Many of the points raised in the consultation reports were also raised by some of the 10 opponents to the city’s applications in their statements of opposition.

The United States of America, on behalf of the U.S. Forest Service, and Pitkin County are among the 10 parties that have filed statements of opposition in the two cases.

In addition to the two governments, four environmental organizations and four private-property owners also filed statements of opposition in the cases.

Attorneys at the U.S. Justice Department told the court the city “cannot show that it can and will” complete the two reservoirs “within a reasonable time” because both potential reservoirs would flood portions of the Maroon Bells-Snowmass Wilderness.

And Pitkin County told the court the city “appears to be speculating with no reasonable demonstration of need” for the reservoirs.

It is standard procedure in Division 5 water court for applicants to eventually file a “response to the summary of consultation.”

Orange tape marks the location of a potential 155-foot-tall across upper Maroon Creek near the Maroon Bells. The City of Aspen has filed to extend its conditional water tied to the potential dam and reservoir, as well as another dam on Castle Creek, but the state division engineer and water court referee in Division 5 have challenged the city's claims.
Orange tape marks the location of a potential 155-foot-tall dam across upper Maroon Creek near the Maroon Bells. The city of Aspen has filed to extend its conditional water rights tied to the potential dam and reservoir, as well as another dam on Castle Creek, but the state division engineer and water court referee in Division 5 have challenged the city’s claims.

Relevance of consultations

Under Colorado law, the water court referee and the division engineer are required to review all applications to water court.

The law says the officials are to “make such investigations as are necessary to determine whether or not the statements in the application and statements of opposition are true and to become fully advised with respect to the subject matter of the applications and statements of opposition.”

The law then requires that the “engineer consulted shall file a report” within 35 days.

But it is sometimes hard to discern how much weight such a report carries in the water court process.

Holly Strablizky, who recently stepped down from her position as water court referee in Division 5 after almost seven years, said last week during a presentation at the Colorado Water Congress that as water referee she “really tried hard and I know our division engineer tried really hard as well … to use the consultation process to get a better product out there.”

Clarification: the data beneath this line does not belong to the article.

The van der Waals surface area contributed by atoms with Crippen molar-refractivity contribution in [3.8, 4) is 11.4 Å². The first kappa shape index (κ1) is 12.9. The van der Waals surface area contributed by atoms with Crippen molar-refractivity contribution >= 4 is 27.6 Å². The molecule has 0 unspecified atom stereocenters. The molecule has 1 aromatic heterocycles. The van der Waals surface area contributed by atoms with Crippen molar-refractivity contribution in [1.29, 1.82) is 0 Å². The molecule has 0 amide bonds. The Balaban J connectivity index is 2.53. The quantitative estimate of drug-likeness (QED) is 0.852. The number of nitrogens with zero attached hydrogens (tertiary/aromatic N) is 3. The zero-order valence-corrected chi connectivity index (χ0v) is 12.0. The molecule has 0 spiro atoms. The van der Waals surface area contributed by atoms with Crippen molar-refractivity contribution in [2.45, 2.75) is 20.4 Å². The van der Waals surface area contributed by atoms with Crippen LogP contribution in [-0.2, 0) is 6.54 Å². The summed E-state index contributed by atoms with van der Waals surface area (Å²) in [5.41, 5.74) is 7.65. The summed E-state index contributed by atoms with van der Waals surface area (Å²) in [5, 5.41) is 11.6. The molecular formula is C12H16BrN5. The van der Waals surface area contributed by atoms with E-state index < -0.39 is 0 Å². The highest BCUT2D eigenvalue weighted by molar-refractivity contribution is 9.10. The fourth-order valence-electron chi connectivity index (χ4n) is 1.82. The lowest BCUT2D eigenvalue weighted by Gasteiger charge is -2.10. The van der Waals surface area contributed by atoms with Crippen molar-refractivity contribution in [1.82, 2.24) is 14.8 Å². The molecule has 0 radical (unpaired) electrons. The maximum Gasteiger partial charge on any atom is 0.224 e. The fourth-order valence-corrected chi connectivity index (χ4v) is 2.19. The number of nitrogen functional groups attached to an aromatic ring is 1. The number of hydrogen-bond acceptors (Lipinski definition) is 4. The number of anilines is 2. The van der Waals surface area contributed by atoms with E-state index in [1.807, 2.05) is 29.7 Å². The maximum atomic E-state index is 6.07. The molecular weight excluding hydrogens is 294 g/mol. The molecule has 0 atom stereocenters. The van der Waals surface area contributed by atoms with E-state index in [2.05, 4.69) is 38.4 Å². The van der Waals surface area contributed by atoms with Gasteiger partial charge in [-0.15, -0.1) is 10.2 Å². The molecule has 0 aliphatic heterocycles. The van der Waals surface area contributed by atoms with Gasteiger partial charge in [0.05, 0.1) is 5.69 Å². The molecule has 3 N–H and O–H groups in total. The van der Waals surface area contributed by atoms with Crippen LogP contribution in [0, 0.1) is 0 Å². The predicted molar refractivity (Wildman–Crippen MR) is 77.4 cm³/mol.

Strablizky, who is now an assistant county attorney for Eagle County, said the engineer and the referee also need to look at a given application from a statewide perspective.

“The constitution really says that we as the water court need to think not only of the parties that are in the cases, but the people of Colorado,” Strablizky said.

She also praised the use of the water court referee process, where parties are encouraged to settle their differences.

“I think it relieves pressure of hard deadlines and it allows for thoughtful and creative settlement discussions,” Strablizky said of the referee period, which usually lasts 12 to 18 months. “And it creates that opportunity for concise, and understandable, proposed decrees.”

The parties in Aspen’s two conditional water rights cases are set to have a joint initial telephone conference with the new water court referee, Susan Ryan, on Feb. 9.

A detail of a map of the potential Castle Creek Reservoir, prepared by Wilderness Workshop and based on a map filed by the city with the state in 1965. The dam would be 170-feet-tall and 1,220 feet across the valley.
A detail of a map of the potential Castle Creek Reservoir, prepared by Wilderness Workshop and based on a map filed by the city with the state in 1965. The dam would be 170 feet tall and span 1,220 feet across the valley.

Community water planning

In addition to participating in the two water rights cases regarding due diligence, the city is also launching a community-based water planning effort, and has signed a flurry of contracts to study its storage needs and better understand at least the potential Castle Creek Reservoir location.